PDF patterns can be downloaded immediately upon purchase. Additionally, you will receive an email link to download the pattern, which will remain active for 30 days after purchase. If you do not receive the email and/or cannot download the pattern after purchase, please contact us for assistance.
A Knitting The Natural Way pattern I purchased has been lost and/or destroyed. How can I get a new copy?
You may redeem a free copy of any of our patterns you have previously purchased, by filling out the form here.
Is there a list of abbreviations used in Knitting The Natural Way patterns?
Yes, you can view and download the complete list of abbreviations used in our patterns here.
How should I care for my natural knits?
Not all natural fibers can be washed and dried the same way. Please refer to the manufacturers washing instructions, located on the ball band of each yarn. Be sure to check for color fastness, before beginning projects with numerous colors, if you intend to wash them.
Can I machine wash natural yarns?
Most natural yarns cannot be machine washed. However there are cotton, linen, hemp and other similar yarns which can be. Please refer to individual manufacturers instructions on the ball bands of your yarns. Beware when looking for washable wool yarns, that most wool yarns marked “washable” have been chemically treated to make them washable.
How should I care for items knit with cotton yarns?
The majority of cotton yarns are machine washable. To be sure, check the ball bands of each individual yarn. We recommend knitting a swatch and testing it in the washer machine, before committing your finished product. Also beware that some yarns exude a lot of dyes when first washed, so we suggest testing your yarn, before washing it with other items.
Are plastic knitting needles bad?
Like polyester and acrylic yarns, which are derived from plastic, needles made from plastic can also have harmful effects on health. Please see this page for more information.
What is yarn made of?
Yarn can be made of a variety of different materials, including natural fibers, such as wool, cotton and alpaca or synthetic fibers, such as acrylic, polyester and nylon. Some yarns also contain additional materials, such as beads, sequins and metallic glitter.
What is acrylic yarn made of?
Acrylic is made of a polymer called Polyacrylonitrile, a thermoplastic, which was designed for its strength and warmth. Acrylic is commonly used in synthetic yarns and is machine washable, though more flammable than its natural counterparts. It does not felt and is not as soft as some natural fibers and many knitters complain that it is not enjoyable to knit with. To learn more about the manufacturing process behind acrylic yarns, click here.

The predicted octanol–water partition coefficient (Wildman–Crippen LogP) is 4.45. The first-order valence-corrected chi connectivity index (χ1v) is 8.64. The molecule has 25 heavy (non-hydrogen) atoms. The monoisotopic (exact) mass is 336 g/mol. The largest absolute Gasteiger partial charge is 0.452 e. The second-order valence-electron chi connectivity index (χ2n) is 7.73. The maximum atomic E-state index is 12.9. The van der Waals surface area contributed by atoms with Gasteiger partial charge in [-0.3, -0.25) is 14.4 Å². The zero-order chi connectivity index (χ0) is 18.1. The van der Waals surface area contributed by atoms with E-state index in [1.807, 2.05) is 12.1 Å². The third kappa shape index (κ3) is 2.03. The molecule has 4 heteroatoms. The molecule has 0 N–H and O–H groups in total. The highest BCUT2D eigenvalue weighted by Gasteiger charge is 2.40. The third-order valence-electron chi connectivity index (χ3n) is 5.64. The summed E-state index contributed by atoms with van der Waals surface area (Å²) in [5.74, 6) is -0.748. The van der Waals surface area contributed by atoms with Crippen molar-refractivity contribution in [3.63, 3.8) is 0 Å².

What is a natural fiber?
Natural fibers are those which are found in nature, gathered either from animals or plants. Natural fibers commonly used for yarns include alpaca, angora, bison, camel, cashmere, cotton, guanaco, hemp, linen, llama, merino wool, mink, mohair, possum, qiviut, silk, vicuña, wool and yak. Please see our Why Natural Yarns? and Synthetics vs. Naturals pages for more information.
Is wool a natural or synthetic fiber?
Wool is a natural fiber. Though the term wool most commonly refers to sheep's wool, it may also refer to the fiber obtained from goats, camelids, musk oxen and other animals. In any case, the term wool does refer to a natural fiber. Though items labelled Faux Wool or Faux Sheep Wool are usually made of synthetic fibers.
How much will a knitted piece shrink when felted? It depends on the yarn fiber, weight and stitch. For example, a 100% wool piece, knit in stockinette stitch would shrink approximately 20%. So when designing felted projects using wool type fibers (sheep wool, alpaca, angora, cashmere, etc.), plan on making them approximately 20% larger then the desired finished size.
What are plies?
The term 'ply' or 'plies', when used in reference to knitting yarn, may refer to one of two things. In the past and in the UK, Australia and other countries today, 'ply' often refers to the weight of a yarn. A yarn referred to as 'sport weight' in the US, will be called '4-ply' in the UK, etc. Please see this page for details. Ply may also refer to the number of individual strands (plies) twisted together to make each yarn. A single ply yarn is made of one strand of fiber. A multi-ply yarn is made using multiple strands, twisted or braided together, giving the yarn a more rope-like appearance.
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